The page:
In 1985, Fr. Anton Szymychalski was assigned to St. Mary’s with the request of Bishop Isidore Borecky to expand the parish. Under his leadership, plans for a new church were unveiled since the original church could no longer serve the Faithful. The majority of parishioners had moved away from the original subdivision “BayView” and the Church was in desperate need of repairs. Construction started in September of 1987. In April of 1989 the first Divine Liturgy was held in the basement. Then, on September 3, 1989 the New Church was Consecrated by Bishop Isidore Borecky. Finally, after 72 years, the Dream of the Founder of St. Mary’s was accomplished. A beautiful new temple was erected. Currently our parish has 95 registered families.
At a time when many churches face declining attendance, St. Mary’s has the added challenges of next to zero influx of Ukrainians to our community and at the same time an emigration of our educated and talented youth to larger urban centres in search of employment opportunities. Our church community, however, remains optimistic and proactive in its commitment to growth.
Centrally located, high on the top of a hill, St. Mary’s together with ‘its adjacent neighbours ( St. Basil’s Catholic High School and North America’s Tallest freestanding lighted cross) is a beacon of hope to the city below that God’s love is everpresent in our community. A community in which the profile of St. Mary’s has risen exponentially and instilled a pride and new confidence in our Parish. Visitors constantly compliment the design and beauty of our Church.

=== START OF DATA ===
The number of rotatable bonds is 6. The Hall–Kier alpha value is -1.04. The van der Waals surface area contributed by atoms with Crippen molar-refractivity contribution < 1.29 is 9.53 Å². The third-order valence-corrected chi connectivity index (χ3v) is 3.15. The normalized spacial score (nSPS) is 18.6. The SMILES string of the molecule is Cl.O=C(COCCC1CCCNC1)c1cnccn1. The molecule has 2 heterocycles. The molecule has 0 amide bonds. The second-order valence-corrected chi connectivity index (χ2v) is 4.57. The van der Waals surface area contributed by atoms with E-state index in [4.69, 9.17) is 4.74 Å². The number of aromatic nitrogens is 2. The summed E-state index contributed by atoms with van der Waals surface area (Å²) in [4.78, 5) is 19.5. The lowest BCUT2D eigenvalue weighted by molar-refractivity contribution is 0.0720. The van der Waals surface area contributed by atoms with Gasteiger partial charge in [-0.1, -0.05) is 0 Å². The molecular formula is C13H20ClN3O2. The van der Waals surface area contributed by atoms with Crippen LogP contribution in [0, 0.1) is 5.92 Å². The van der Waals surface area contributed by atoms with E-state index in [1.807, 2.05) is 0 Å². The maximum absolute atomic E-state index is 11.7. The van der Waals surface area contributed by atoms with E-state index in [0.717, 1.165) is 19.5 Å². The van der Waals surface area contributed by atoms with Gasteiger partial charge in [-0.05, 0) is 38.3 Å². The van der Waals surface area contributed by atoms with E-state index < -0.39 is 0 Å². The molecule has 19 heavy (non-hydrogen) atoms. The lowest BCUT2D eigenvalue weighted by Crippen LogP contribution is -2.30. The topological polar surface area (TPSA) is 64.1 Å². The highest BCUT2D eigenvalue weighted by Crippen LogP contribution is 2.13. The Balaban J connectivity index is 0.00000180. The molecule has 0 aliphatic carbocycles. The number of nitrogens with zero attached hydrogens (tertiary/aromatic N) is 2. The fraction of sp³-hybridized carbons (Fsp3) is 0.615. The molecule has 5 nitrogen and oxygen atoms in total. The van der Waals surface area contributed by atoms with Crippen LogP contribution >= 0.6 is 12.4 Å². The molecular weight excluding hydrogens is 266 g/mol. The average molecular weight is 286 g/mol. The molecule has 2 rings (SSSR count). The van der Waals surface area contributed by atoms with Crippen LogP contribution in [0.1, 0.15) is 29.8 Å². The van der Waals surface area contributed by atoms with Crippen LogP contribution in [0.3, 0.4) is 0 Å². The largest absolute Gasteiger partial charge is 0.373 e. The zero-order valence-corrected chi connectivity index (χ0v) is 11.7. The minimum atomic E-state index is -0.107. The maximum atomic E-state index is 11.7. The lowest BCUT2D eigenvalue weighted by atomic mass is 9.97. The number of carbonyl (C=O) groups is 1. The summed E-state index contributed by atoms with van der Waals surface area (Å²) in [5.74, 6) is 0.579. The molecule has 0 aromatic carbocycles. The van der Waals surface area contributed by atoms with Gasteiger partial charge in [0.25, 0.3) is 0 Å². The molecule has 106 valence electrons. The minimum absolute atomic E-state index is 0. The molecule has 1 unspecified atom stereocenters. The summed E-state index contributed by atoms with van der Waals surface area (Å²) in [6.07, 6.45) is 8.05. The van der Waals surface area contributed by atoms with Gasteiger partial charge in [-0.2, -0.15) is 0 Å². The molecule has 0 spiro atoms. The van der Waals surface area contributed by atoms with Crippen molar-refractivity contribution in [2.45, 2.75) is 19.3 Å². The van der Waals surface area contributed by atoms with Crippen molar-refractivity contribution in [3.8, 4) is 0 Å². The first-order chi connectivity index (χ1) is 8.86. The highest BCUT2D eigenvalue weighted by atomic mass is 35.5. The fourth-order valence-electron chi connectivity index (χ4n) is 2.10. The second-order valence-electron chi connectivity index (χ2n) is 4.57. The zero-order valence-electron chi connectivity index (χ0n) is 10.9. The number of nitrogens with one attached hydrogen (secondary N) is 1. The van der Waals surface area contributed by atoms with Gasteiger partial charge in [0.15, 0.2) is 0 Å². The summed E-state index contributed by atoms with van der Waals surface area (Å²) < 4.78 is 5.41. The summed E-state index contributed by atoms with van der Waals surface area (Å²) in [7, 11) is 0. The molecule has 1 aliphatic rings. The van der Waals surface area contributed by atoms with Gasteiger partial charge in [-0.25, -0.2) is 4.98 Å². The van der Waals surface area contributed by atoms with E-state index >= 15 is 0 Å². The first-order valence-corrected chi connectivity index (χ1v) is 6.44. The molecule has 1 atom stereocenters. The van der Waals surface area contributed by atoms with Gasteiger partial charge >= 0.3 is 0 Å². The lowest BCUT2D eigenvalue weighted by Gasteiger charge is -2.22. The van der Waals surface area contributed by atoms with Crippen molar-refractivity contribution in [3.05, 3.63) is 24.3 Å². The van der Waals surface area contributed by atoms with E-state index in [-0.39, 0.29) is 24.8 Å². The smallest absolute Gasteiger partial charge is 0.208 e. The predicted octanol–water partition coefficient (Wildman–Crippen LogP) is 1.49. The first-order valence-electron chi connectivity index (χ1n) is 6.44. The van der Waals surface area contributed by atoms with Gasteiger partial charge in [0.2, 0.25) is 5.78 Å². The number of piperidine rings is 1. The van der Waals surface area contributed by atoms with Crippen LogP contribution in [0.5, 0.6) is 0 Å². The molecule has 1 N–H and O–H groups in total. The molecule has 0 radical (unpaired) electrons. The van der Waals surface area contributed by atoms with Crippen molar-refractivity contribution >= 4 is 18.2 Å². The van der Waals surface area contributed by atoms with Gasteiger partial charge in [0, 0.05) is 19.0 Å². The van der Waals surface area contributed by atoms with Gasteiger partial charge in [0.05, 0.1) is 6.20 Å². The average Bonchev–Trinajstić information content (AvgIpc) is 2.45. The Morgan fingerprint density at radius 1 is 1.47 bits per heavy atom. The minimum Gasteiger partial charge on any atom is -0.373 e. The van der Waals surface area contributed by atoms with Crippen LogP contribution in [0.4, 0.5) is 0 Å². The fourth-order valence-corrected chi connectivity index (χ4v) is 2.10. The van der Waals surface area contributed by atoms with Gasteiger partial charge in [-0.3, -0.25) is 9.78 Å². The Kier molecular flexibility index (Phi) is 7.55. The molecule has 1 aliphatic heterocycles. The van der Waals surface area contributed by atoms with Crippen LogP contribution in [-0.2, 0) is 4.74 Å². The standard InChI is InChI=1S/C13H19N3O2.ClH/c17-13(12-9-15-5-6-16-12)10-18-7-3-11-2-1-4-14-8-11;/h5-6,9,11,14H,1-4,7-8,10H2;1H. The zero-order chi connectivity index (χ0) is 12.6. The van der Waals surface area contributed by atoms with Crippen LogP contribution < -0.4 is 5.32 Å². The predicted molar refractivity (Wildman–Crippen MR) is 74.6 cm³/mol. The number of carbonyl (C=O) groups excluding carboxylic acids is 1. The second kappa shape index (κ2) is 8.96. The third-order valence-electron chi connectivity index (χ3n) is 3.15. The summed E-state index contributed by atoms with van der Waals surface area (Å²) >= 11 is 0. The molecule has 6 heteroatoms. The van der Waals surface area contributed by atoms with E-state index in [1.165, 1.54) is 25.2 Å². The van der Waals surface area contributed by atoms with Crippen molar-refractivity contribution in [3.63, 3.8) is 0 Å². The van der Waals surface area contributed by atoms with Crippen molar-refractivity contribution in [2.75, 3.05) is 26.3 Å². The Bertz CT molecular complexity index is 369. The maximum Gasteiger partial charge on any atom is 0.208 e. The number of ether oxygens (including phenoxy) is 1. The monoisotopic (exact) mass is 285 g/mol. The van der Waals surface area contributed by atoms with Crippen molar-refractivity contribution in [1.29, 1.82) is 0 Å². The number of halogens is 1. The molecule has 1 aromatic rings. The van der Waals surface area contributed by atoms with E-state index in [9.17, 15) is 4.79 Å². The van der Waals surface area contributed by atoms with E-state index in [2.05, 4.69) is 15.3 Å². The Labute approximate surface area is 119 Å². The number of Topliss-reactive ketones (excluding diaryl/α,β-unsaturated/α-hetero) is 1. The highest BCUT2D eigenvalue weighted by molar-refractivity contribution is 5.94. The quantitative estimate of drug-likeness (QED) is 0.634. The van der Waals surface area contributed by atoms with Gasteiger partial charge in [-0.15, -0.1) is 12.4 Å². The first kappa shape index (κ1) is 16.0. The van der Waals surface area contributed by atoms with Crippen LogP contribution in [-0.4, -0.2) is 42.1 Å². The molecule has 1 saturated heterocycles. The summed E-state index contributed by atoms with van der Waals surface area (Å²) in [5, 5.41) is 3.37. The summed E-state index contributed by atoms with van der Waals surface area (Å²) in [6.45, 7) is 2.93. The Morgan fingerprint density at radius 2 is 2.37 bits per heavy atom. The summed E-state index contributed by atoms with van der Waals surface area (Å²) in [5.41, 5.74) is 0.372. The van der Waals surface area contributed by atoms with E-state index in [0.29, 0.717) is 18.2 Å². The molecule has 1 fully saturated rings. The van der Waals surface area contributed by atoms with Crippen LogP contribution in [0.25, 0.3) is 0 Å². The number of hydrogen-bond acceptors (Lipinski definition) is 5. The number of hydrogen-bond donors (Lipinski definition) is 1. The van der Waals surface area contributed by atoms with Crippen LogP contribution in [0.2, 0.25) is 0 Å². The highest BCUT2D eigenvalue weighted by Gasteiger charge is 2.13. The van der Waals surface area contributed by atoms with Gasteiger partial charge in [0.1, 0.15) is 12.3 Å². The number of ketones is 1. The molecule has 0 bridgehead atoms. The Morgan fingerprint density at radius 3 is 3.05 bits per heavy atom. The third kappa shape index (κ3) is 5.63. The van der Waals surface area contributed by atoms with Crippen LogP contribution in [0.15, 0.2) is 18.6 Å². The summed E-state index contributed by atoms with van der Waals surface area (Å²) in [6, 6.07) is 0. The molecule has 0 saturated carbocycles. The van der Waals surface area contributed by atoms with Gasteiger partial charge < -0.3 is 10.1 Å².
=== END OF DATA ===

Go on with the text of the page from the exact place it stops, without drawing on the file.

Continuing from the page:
Our mission is to reach out to the community (Ukrainians and Non-Ukrainians) by offering a warm, welcoming atmosphere where the Faithful may worship and peacefully connect to God. The English Masses allow other cultures to experience and share in our rich traditional rites and customs. The Welcome Message on our weekly Bulletin is’ a Testament to Our Mission: “Welcome to Our Parish … Enter Expectantly … Breathe Prayerfully …. Worship Reverently … Relax Restfully …. Greet Others in Love …. Leave Touched By God, and Come Again Soon.”
Our reaching out is showing results. The percentage of other cultures attending our services is on the rise. Our hard working Multi-Cultural Kitchen Volunteers are known for their Perogies and Cabbage Rolls throughout the community. Their efforts have significantly reduced the Church Mortgage. In a similar vein, the very active Men’s Club Sponsors various Fund Raising Events. Their Monthly Brunches are often “Sold Out” and the Lobsterfest is a Social must in our Community. Their next project is the installation of a much needed elevator to accommodate those with disabilities.
We are also very proud of our close relationship with our Sister Satellite Parish-St. Gregory’s Mission in Wawa. Although separated by 250 KM of desolated and treacherous highway, our Pastor, Fr. Jaroslaw Lazoryk, makes time to visit once a Month.
We are also very appreciative and Thankful to the Priests from our Eparchy who volunteer to visit and assist our Parish when Fr. Jerry has other commitments. This is special to us who by distance are remoted, because it reminds us that we are a part of a Greater and Supportive Community. In turn, we assure you that we are committed to being here as a viable and dependable “Northern Star” for our Vast (Geographic) Eparchy.
293 St. George’s Avenue West
Sault Ste. Marie, Ontario, P6B 6E8
Pastor’s Phone: 705-256-1025
Sunday Divine Liturgy:
9:30 am – Ukrainian
11:00 am – English